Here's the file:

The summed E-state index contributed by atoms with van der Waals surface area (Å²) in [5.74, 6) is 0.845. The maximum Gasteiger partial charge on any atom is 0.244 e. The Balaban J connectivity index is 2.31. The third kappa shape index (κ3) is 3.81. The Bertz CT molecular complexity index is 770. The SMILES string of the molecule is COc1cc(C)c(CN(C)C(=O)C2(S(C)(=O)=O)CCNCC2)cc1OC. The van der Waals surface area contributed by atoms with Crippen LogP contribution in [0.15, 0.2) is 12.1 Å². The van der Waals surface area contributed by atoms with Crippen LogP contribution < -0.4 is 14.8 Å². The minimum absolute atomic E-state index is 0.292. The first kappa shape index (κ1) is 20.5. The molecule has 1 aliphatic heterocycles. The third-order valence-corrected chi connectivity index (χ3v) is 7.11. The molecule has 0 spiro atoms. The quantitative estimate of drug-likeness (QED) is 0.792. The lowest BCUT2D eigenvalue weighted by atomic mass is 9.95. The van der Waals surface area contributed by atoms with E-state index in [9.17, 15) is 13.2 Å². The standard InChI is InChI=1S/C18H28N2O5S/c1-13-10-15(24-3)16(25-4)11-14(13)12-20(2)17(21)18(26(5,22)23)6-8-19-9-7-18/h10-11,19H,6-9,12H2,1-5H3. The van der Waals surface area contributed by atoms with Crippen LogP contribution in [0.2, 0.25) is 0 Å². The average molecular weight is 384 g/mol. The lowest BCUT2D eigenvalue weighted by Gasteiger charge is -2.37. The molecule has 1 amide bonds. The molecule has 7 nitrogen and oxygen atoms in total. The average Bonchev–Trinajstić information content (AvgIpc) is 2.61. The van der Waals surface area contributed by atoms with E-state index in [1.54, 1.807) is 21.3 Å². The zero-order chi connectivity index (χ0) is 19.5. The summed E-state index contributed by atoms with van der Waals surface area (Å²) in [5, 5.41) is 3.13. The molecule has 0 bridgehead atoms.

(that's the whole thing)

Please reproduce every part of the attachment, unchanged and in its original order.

The summed E-state index contributed by atoms with van der Waals surface area (Å²) in [5.74, 6) is 0.845. The maximum Gasteiger partial charge on any atom is 0.244 e. The Balaban J connectivity index is 2.31. The third kappa shape index (κ3) is 3.81. The Bertz CT molecular complexity index is 770. The SMILES string of the molecule is COc1cc(C)c(CN(C)C(=O)C2(S(C)(=O)=O)CCNCC2)cc1OC. The van der Waals surface area contributed by atoms with Crippen LogP contribution in [0.15, 0.2) is 12.1 Å². The van der Waals surface area contributed by atoms with Crippen LogP contribution < -0.4 is 14.8 Å². The minimum absolute atomic E-state index is 0.292. The first kappa shape index (κ1) is 20.5. The molecule has 1 aliphatic heterocycles. The third-order valence-corrected chi connectivity index (χ3v) is 7.11. The molecule has 0 spiro atoms. The quantitative estimate of drug-likeness (QED) is 0.792. The lowest BCUT2D eigenvalue weighted by atomic mass is 9.95. The van der Waals surface area contributed by atoms with E-state index in [9.17, 15) is 13.2 Å². The standard InChI is InChI=1S/C18H28N2O5S/c1-13-10-15(24-3)16(25-4)11-14(13)12-20(2)17(21)18(26(5,22)23)6-8-19-9-7-18/h10-11,19H,6-9,12H2,1-5H3. The van der Waals surface area contributed by atoms with Crippen LogP contribution in [0.2, 0.25) is 0 Å². The average molecular weight is 384 g/mol. The lowest BCUT2D eigenvalue weighted by Gasteiger charge is -2.37. The molecule has 1 amide bonds. The molecule has 7 nitrogen and oxygen atoms in total. The average Bonchev–Trinajstić information content (AvgIpc) is 2.61. The van der Waals surface area contributed by atoms with E-state index in [1.54, 1.807) is 21.3 Å². The zero-order chi connectivity index (χ0) is 19.5. The summed E-state index contributed by atoms with van der Waals surface area (Å²) in [5, 5.41) is 3.13. The molecule has 0 bridgehead atoms.